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1014 The Idea of a Modern Art coloured substance of a certain amount of light.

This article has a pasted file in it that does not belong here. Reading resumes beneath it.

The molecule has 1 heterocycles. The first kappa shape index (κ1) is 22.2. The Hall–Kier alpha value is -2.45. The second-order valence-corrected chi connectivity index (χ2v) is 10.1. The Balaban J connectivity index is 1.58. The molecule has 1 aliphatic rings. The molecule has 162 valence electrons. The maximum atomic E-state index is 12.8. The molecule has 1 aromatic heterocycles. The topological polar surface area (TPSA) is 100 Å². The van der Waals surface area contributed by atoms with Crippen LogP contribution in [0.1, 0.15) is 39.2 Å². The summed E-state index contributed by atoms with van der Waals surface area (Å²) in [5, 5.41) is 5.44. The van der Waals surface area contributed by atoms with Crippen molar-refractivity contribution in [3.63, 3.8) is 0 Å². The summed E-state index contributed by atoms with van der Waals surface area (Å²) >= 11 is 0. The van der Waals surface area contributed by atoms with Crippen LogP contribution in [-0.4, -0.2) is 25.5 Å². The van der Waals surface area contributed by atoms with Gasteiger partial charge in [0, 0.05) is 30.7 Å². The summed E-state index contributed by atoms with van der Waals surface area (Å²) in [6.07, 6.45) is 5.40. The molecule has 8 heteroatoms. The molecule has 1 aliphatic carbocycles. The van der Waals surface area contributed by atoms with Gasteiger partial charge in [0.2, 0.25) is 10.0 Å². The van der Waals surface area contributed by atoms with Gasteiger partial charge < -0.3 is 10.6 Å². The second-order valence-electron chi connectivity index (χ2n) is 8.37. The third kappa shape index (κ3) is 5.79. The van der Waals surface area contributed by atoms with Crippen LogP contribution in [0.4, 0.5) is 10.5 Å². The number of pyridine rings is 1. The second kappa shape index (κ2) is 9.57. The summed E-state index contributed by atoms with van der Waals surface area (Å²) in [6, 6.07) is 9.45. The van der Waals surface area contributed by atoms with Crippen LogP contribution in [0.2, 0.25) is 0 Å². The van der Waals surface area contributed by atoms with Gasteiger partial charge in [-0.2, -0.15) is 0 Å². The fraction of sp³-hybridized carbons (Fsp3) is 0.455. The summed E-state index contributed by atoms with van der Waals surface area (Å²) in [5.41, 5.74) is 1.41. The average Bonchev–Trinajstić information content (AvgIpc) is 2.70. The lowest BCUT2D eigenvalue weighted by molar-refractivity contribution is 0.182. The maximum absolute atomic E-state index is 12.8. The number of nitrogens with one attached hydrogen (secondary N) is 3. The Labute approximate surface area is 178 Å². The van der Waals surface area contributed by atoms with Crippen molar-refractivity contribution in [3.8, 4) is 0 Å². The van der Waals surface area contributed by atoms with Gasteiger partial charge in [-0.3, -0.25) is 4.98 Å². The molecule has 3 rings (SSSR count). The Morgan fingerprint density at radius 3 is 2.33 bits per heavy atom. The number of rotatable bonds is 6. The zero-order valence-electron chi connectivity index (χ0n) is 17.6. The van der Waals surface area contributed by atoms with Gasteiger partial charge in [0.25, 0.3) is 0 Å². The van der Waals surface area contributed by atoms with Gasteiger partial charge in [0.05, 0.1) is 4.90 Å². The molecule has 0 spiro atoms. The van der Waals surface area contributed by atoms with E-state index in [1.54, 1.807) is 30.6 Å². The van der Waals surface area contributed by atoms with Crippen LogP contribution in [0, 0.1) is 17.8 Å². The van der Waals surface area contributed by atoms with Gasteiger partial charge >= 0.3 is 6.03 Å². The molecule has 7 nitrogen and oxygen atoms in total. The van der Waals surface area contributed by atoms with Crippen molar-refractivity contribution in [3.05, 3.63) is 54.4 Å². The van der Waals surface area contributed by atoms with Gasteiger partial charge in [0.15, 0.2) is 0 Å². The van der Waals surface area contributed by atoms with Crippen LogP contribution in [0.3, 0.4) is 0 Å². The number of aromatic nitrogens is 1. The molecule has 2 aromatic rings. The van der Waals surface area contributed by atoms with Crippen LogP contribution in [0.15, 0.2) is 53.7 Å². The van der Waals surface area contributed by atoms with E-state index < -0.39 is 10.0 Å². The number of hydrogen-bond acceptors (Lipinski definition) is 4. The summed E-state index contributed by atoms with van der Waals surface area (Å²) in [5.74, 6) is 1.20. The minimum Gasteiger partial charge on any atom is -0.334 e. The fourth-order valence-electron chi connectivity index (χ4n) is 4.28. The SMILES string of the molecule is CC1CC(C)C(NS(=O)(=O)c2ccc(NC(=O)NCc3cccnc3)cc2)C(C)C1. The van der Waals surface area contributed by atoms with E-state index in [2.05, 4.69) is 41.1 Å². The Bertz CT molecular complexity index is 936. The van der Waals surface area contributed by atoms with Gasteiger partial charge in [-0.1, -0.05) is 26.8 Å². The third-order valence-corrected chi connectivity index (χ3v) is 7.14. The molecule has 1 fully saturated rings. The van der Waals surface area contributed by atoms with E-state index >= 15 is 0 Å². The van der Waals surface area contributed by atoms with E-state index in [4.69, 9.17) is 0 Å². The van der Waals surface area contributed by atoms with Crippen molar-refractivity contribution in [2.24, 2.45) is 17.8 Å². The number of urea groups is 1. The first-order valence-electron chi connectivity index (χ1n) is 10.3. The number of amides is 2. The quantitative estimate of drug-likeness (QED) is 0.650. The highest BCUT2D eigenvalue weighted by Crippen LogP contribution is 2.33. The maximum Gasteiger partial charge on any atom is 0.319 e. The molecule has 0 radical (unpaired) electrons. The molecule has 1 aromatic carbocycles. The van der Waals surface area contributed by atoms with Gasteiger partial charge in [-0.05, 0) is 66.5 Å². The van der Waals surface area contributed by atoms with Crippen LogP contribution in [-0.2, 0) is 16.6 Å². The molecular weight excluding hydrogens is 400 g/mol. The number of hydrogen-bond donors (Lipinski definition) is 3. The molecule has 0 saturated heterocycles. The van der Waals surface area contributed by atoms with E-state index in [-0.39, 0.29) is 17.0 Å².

From this, certain necessary coordiaations with subjective consequences ensue, as well as the tendency towards black ID painting and its impossibility to achieve at a given time the extreme luminosity h t exists in nature. It is this tendency towards darkness which eventually has a depmsixie effect and is the weakness of all former painting. Leonardo da Vinci's paintings only allow us to make out a mystery u itself from darkness; Rousseau's landscapes tend towards solidification. Howew powerful the art of the Impressionist masters, do they manage to portray live reality? After the ferocious struggle of the painter with light and the triumphant moment d the last brush stroke, the tribulations of the canvas begin. From then on it d he time's task to transform the real thing into a fantasy that exists neither in dreamsin reality. Even at first, during the gallery days, shadows of another hour c o r n e d diminish the work. Painting on glass would have, at certain times of the s topicality. One who was curious about exact suggestions could, through a si# system of rails, orchestrate a succession of landscapes on a glass-house, as well sa noon-time on fire with outside light and soften sunsets, conjure up the hour a d setting of legends through the presence of objects. Following a whim, one could i tint arabesques with different colours. Would this not be the magic dreamt by C h d s Baudelaire, the double room, multiple, evocative, happy, the escape from the cages4 today? All analogies encourage belief in the imminent bloom of this new art, all of l i g h t s strength, the bloom of works that will have flown far away from academic 4 conventional ideas.